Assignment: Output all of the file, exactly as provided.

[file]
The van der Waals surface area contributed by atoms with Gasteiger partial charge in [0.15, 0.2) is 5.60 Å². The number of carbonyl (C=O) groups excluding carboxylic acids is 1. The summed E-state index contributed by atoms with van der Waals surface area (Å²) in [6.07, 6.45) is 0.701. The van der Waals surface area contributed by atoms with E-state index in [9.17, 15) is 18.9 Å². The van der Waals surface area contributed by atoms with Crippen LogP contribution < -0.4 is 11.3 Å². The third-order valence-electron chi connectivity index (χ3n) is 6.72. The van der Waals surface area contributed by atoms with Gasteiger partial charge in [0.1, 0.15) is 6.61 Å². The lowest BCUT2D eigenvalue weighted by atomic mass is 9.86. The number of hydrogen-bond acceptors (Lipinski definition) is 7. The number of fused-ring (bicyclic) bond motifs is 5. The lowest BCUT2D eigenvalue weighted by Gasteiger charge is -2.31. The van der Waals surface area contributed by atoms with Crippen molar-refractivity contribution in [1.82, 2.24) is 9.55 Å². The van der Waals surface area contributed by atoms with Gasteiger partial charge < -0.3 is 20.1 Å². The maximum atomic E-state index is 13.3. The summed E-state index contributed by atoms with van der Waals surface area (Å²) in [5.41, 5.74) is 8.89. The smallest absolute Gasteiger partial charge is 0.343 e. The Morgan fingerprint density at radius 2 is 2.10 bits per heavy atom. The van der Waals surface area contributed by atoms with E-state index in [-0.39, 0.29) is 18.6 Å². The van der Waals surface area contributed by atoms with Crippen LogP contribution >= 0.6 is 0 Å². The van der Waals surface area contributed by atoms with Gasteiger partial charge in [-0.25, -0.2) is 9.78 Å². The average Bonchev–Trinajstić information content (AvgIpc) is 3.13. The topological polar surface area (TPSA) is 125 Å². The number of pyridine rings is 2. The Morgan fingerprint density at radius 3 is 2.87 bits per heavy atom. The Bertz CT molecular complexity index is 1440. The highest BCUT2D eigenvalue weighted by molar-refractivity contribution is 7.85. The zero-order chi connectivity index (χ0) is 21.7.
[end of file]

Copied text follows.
The van der Waals surface area contributed by atoms with Gasteiger partial charge in [0.15, 0.2) is 5.60 Å². The number of carbonyl (C=O) groups excluding carboxylic acids is 1. The summed E-state index contributed by atoms with van der Waals surface area (Å²) in [6.07, 6.45) is 0.701. The van der Waals surface area contributed by atoms with E-state index in [9.17, 15) is 18.9 Å². The van der Waals surface area contributed by atoms with Crippen LogP contribution < -0.4 is 11.3 Å². The third-order valence-electron chi connectivity index (χ3n) is 6.72. The van der Waals surface area contributed by atoms with Gasteiger partial charge in [0.1, 0.15) is 6.61 Å². The lowest BCUT2D eigenvalue weighted by atomic mass is 9.86. The number of hydrogen-bond acceptors (Lipinski definition) is 7. The number of fused-ring (bicyclic) bond motifs is 5. The lowest BCUT2D eigenvalue weighted by Gasteiger charge is -2.31. The van der Waals surface area contributed by atoms with Crippen molar-refractivity contribution in [1.82, 2.24) is 9.55 Å². The van der Waals surface area contributed by atoms with Gasteiger partial charge < -0.3 is 20.1 Å². The maximum atomic E-state index is 13.3. The summed E-state index contributed by atoms with van der Waals surface area (Å²) in [5.41, 5.74) is 8.89. The smallest absolute Gasteiger partial charge is 0.343 e. The Morgan fingerprint density at radius 2 is 2.10 bits per heavy atom. The van der Waals surface area contributed by atoms with E-state index in [-0.39, 0.29) is 18.6 Å². The van der Waals surface area contributed by atoms with Crippen LogP contribution >= 0.6 is 0 Å². The van der Waals surface area contributed by atoms with Gasteiger partial charge in [-0.25, -0.2) is 9.78 Å². The average Bonchev–Trinajstić information content (AvgIpc) is 3.13. The topological polar surface area (TPSA) is 125 Å². The number of pyridine rings is 2. The Morgan fingerprint density at radius 3 is 2.87 bits per heavy atom. The Bertz CT molecular complexity index is 1440. The highest BCUT2D eigenvalue weighted by molar-refractivity contribution is 7.85. The zero-order chi connectivity index (χ0) is 21.7.